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The current state flag of New South Wales was officially adopted by the government of New South Wales in 1876.
The flag is based on the defaced British Blue Ensign with the state badge located in the fly. The badge, based on the coat of arms, is a white disc with the cross of St George, a golden lion passant guardant in the centre of the cross and an eight-pointed gold star on each arm of the cross.
This flag was adopted due to criticisms from the British Admiralty that the previous design was too similar to the design of the Victorian flag.
The state badge was designed by the Colonial Architect James Barnet and Captain Francis Hixson, a retired Royal Navy officer.Even though no meaning for the design was given, it is perhaps a simplified version of what was the semi-official arms of New South Wales at the time.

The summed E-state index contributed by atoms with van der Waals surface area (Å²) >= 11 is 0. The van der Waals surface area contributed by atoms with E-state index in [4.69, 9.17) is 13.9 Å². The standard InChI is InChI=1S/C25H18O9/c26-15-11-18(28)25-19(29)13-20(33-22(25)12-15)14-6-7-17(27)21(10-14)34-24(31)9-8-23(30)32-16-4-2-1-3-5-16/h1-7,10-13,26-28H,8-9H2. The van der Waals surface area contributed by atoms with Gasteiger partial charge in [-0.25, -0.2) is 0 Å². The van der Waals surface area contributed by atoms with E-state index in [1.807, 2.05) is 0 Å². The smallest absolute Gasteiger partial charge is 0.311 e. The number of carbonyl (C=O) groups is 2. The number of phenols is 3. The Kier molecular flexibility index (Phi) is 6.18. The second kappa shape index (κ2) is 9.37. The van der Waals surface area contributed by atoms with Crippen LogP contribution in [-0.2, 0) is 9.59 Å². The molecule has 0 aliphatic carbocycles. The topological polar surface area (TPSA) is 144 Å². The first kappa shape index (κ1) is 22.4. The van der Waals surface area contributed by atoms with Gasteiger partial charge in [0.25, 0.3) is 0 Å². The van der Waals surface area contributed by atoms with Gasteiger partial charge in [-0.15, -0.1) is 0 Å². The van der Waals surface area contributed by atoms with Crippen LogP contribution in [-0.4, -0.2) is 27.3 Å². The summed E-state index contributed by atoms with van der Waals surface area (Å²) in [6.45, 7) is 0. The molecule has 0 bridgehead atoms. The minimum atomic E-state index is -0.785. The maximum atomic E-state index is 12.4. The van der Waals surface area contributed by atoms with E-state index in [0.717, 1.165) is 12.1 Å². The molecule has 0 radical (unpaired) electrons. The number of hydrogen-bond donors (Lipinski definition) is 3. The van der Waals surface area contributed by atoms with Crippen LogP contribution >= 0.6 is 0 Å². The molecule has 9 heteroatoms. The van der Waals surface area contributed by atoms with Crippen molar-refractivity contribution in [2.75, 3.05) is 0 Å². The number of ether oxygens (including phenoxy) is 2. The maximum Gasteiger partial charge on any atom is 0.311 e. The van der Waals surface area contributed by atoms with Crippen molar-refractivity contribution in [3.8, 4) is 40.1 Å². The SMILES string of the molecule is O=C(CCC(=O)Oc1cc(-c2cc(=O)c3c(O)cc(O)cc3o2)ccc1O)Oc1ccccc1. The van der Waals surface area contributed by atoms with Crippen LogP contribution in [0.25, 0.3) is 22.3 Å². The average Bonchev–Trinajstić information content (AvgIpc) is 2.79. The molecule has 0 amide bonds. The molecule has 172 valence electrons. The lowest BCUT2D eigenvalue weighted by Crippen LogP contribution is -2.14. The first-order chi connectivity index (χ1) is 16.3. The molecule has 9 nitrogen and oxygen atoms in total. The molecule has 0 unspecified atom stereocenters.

The first flag of New South Wales was adopted 1867. It too was a defaced British Blue Ensign with the letters "NSW" in white located in the fly. The flag was a response to the passing of the British Colonial Naval Defence Act of 1865 in which all colonial vessels should "wear the Blue/Red Ensign with the seal or badge of the colony in the fly thereof".
New South Wales then adopted a second flag in 1870 and it was almost identical to that of Victoria (with gold stars; 5, 6, 7, 8, 9 points). This flag was also a defaced British Blue Ensign with the "Governor's Badge" located in the fly. The badge was the Southern Cross and an imperial crown situated above the Southern Cross. The difference between this flag and that of the Victorian flag was that the stars were gold and ranged from five to nine points with each star having one point pointing to the bottom of the flag.